The preacher cannot, however, fail to present the text of the Bible accurately.  Anticipating the hermeneutical danger of letting the summation of the law dictate all exegesis, Augustine warns that mistaken interpretations must be avoided because bad interpretation will harm faith.  "Faith will totter if the authority of Scripture begin to shake.  And then, if faith totter, love itself will grow cold.  For if a man has fallen from faith, he must necessarily also fall from love; for he cannot love what he does not believe to exist."[45]   As Old writes regarding the festal sermons of Augustine, the Bishop would have his congregation to understand that "it was not seeing Jesus which brings us to faith, but hearing the gospel of Christ's victory over death and believing it."[46] The direction to interpret the Scriptures properly and apply them in such a way as to build up love for God and neighbor prevent the modern preacher from falling off either side of the homiletical cart.  How many times to we hear preaching that is all light and no heat, or all heat and no light?  Augustine would have light with heat.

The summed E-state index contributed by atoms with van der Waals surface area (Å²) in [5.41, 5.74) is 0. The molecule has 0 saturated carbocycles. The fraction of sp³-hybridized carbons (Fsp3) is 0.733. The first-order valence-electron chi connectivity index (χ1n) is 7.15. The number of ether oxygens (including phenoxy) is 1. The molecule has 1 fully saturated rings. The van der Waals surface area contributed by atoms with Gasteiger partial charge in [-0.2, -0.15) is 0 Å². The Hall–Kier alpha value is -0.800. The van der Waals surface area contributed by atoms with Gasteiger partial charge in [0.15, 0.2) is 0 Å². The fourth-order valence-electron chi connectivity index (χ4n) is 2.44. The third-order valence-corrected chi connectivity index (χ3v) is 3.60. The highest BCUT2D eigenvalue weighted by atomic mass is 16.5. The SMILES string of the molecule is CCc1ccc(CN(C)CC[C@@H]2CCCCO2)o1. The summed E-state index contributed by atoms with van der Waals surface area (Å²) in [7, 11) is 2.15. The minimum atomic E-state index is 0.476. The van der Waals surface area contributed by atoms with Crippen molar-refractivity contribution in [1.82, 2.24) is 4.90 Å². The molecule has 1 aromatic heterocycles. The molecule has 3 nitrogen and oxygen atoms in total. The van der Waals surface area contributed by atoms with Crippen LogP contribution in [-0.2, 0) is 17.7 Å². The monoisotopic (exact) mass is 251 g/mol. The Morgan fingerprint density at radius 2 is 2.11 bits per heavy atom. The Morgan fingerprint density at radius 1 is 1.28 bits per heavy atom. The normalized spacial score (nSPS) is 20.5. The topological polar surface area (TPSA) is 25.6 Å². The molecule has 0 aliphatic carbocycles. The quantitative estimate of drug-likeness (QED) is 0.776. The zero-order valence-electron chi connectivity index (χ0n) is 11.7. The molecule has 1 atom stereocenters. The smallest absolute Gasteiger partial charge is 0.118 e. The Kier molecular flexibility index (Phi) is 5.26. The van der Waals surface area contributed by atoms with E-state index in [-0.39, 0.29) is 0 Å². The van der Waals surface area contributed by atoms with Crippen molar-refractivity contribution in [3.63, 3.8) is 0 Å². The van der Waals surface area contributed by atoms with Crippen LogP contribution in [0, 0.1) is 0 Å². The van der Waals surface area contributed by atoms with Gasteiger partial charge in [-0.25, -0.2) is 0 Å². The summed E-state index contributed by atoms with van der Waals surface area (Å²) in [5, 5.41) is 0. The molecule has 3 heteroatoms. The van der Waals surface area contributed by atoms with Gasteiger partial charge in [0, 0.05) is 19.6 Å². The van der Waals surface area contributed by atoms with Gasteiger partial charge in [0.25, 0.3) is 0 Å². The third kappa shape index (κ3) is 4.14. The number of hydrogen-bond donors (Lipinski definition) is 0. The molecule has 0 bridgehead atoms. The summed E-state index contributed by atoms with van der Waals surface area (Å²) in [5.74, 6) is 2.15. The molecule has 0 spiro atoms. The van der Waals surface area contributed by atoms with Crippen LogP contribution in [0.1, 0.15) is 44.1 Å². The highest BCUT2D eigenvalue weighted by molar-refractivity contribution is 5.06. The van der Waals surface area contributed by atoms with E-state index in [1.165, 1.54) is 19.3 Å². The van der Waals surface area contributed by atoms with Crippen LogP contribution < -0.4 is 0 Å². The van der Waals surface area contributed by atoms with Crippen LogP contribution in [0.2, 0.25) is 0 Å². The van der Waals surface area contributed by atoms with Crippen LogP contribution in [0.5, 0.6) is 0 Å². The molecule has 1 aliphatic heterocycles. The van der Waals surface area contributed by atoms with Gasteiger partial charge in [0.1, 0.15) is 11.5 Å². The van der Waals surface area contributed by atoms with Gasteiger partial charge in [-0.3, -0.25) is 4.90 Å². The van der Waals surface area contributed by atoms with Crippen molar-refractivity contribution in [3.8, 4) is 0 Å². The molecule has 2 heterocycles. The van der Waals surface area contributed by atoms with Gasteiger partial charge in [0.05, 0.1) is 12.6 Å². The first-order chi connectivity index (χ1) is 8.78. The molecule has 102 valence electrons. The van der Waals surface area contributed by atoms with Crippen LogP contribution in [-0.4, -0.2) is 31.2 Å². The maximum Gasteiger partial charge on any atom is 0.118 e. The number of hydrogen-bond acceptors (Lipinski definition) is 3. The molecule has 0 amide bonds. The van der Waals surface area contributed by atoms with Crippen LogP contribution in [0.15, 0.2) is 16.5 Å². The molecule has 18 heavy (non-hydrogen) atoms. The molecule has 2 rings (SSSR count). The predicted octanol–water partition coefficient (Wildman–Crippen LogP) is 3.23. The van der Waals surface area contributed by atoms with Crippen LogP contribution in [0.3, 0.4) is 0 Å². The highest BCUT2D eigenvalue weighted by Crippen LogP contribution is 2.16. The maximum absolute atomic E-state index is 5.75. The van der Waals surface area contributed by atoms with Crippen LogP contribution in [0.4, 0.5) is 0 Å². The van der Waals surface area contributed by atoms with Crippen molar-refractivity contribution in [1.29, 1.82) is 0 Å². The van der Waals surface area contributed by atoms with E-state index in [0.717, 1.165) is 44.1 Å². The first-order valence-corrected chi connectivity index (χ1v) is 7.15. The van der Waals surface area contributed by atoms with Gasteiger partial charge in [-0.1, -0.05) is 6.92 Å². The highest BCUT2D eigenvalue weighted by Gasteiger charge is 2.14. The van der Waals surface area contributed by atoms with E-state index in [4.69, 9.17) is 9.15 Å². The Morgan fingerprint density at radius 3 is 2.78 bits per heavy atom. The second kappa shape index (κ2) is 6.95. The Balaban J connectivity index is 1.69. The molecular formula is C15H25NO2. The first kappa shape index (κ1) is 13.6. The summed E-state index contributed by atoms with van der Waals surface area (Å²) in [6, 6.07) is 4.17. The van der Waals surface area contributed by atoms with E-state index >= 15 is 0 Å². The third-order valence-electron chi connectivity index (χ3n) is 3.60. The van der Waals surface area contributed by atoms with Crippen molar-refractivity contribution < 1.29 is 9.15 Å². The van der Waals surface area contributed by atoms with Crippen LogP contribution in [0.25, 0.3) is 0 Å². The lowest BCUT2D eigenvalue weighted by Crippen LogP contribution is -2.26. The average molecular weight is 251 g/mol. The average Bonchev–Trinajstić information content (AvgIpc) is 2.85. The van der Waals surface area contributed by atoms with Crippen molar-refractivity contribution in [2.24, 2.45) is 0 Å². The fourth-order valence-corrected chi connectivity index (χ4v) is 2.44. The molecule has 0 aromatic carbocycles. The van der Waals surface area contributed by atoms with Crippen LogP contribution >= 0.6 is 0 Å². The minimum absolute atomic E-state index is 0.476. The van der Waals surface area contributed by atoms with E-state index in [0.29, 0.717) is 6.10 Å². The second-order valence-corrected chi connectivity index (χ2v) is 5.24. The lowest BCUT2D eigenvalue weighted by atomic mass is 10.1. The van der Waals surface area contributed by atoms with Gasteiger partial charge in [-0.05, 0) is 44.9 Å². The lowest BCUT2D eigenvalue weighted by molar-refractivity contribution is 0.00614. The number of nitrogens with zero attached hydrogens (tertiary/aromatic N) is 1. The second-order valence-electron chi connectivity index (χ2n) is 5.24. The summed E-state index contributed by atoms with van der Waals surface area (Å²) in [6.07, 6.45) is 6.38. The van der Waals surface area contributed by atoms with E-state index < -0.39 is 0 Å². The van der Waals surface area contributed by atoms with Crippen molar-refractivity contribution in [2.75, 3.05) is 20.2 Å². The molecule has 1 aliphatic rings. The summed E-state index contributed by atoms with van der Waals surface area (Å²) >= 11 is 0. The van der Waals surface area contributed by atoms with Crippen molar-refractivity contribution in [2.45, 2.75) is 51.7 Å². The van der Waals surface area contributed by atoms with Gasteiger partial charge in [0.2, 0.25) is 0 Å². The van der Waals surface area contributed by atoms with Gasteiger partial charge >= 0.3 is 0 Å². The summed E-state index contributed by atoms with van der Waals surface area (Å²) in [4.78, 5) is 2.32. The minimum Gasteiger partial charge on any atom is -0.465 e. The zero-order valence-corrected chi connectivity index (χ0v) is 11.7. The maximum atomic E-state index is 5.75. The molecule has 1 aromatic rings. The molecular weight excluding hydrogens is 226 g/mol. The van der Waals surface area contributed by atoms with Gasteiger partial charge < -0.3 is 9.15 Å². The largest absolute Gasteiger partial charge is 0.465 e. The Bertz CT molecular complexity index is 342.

Augustine makes a vital connection between the goal of the human life and the person and work of Christ.  The preacher is to call the people of God to love God and neighbor.  However, their hearts are cold toward God and neighbor.  Augustine recognizes that not only are we blind to see God, but we are too hard hearted to love Him.  Our sinful affections keep us from love of God and neighbor: